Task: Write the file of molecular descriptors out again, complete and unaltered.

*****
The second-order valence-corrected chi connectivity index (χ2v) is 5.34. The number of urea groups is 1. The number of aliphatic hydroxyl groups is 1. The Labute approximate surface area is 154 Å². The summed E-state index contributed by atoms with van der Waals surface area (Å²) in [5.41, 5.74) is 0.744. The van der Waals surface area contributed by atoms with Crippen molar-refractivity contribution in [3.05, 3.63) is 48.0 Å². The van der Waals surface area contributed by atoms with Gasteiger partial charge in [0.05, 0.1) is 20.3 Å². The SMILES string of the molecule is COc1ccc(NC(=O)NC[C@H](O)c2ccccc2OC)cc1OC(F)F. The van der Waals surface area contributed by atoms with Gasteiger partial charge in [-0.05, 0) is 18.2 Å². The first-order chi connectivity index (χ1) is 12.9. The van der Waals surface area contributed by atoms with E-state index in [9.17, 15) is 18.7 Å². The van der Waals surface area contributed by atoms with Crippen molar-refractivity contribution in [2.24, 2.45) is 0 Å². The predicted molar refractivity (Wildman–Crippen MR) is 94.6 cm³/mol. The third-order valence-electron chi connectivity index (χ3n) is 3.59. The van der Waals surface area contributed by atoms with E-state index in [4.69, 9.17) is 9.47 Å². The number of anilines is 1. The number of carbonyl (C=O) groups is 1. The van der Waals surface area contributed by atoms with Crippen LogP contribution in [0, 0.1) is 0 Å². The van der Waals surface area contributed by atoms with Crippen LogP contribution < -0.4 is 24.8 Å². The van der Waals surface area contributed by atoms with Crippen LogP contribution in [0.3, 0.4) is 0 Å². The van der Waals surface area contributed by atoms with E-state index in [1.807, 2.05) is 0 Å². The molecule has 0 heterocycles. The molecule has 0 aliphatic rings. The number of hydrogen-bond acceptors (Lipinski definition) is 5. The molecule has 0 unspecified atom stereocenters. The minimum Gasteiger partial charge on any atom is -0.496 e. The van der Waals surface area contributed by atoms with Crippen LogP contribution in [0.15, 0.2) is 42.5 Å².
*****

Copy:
The second-order valence-corrected chi connectivity index (χ2v) is 5.34. The number of urea groups is 1. The number of aliphatic hydroxyl groups is 1. The Labute approximate surface area is 154 Å². The summed E-state index contributed by atoms with van der Waals surface area (Å²) in [5.41, 5.74) is 0.744. The van der Waals surface area contributed by atoms with Crippen molar-refractivity contribution in [3.05, 3.63) is 48.0 Å². The van der Waals surface area contributed by atoms with Gasteiger partial charge in [0.05, 0.1) is 20.3 Å². The SMILES string of the molecule is COc1ccc(NC(=O)NC[C@H](O)c2ccccc2OC)cc1OC(F)F. The van der Waals surface area contributed by atoms with Gasteiger partial charge in [-0.05, 0) is 18.2 Å². The first-order chi connectivity index (χ1) is 12.9. The van der Waals surface area contributed by atoms with E-state index in [9.17, 15) is 18.7 Å². The van der Waals surface area contributed by atoms with Crippen molar-refractivity contribution in [2.24, 2.45) is 0 Å². The predicted molar refractivity (Wildman–Crippen MR) is 94.6 cm³/mol. The third-order valence-electron chi connectivity index (χ3n) is 3.59. The van der Waals surface area contributed by atoms with E-state index in [4.69, 9.17) is 9.47 Å². The number of anilines is 1. The number of carbonyl (C=O) groups is 1. The van der Waals surface area contributed by atoms with Crippen LogP contribution in [0, 0.1) is 0 Å². The van der Waals surface area contributed by atoms with Crippen LogP contribution < -0.4 is 24.8 Å². The van der Waals surface area contributed by atoms with Crippen LogP contribution in [0.3, 0.4) is 0 Å². The van der Waals surface area contributed by atoms with E-state index in [1.807, 2.05) is 0 Å². The molecule has 0 heterocycles. The molecule has 0 aliphatic rings. The number of hydrogen-bond acceptors (Lipinski definition) is 5. The molecule has 0 unspecified atom stereocenters. The minimum Gasteiger partial charge on any atom is -0.496 e. The van der Waals surface area contributed by atoms with Crippen LogP contribution in [0.15, 0.2) is 42.5 Å².